World oil prices skidded lower on Friday after Saudi Arabia proposed an Opec production increase of more than
two million barrels a day.
Saudi Arabia has been backing an output boost
Saudi oil minister Ali al-Naimi said he would call on the oil cartel to lift production quotas by 8.5% from current limits of 23.5m barrels a day.
Cartel ministers are holding informal talks on 22 May to consider the plan.
In London, benchmark Brent crude was $36.53 a barrel, down 73 cents, and in New York, down 88 cents at $39.92.
The fact that US oil has been above $40 a barrel for almost two weeks has triggered concerns in many countries about the potential risk to global growth.
UK Chancellor Gordon Brown has been among them, warning late on Thursday that Opec needed to move "in the next few days".
Others from the Group of Seven rich nations, whose finance ministers meet this weekend, have voiced similar concerns.
However, an earlier suggestion from Saudi Arabia that the Opec quota should rise by 1.5m barrels has already met with little enthusiasm within the organisation.
"I don't think that control (of prices) is in Opec's hands," United Arab Emirates oil minister Obaid bin Saif al-Nasseri told Reuters.
"There are many factors behind these prices."
Other ministers suggested that the most that could come out of Amsterdam would be a "symbolic" statement, rather than concrete action.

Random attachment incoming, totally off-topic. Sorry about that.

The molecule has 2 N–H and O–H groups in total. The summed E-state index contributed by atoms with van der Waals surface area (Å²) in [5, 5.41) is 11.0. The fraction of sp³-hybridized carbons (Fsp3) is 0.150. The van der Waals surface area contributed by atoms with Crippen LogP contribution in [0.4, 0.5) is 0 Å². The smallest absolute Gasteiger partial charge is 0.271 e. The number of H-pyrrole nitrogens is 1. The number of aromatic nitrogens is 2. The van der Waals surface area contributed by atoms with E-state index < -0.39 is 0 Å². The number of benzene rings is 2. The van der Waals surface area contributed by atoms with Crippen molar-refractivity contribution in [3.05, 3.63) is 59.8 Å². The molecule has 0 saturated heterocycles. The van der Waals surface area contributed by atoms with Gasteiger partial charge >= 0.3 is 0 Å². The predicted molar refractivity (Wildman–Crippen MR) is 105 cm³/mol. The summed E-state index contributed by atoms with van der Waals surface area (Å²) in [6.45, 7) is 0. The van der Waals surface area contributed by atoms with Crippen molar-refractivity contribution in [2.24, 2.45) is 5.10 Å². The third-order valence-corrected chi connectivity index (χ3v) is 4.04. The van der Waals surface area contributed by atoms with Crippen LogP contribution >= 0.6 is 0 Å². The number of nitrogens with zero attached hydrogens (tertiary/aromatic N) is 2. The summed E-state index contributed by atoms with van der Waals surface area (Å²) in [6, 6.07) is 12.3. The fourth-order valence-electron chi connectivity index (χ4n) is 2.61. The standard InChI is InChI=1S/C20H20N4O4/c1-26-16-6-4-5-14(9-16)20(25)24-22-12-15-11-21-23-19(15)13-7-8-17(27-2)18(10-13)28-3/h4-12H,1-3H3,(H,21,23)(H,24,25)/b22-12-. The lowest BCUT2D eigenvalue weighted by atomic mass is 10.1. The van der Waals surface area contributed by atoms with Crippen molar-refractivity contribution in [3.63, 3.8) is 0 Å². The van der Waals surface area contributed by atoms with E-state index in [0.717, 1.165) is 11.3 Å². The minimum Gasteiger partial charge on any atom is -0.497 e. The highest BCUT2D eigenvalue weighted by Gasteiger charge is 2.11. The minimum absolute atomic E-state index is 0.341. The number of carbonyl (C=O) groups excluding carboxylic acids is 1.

The argument from Opec members is that straitened supplies are not the only problem.
Instead, demand is shooting up, particularly from China - whose April imports were 26.7% higher than in the previous year.
Also to blame are heightened tensions in Iraq and elsewhere in the Middle East, and bottlenecks in US refineries, they say.
To the limit
In any case, recent figures show that Opec nations are already over-producing by as much as 2m barrels a day.
Any increase in production would come almost entirely from Saudi Arabia, since other members are near their maximum output.
In particular, Saudi Arabia is keen to prevent a hit on fuel demand, thus avoiding any outcries from major petroleum importers like the US.
"The Saudis are trying shock treatment," said Nauman Barakat, senior vice president at brokers Refco.
"The question is whether this will do the trick. With this sort of increase the Saudis effectively have played their last card because once they do this there's no further scope for any real extra production."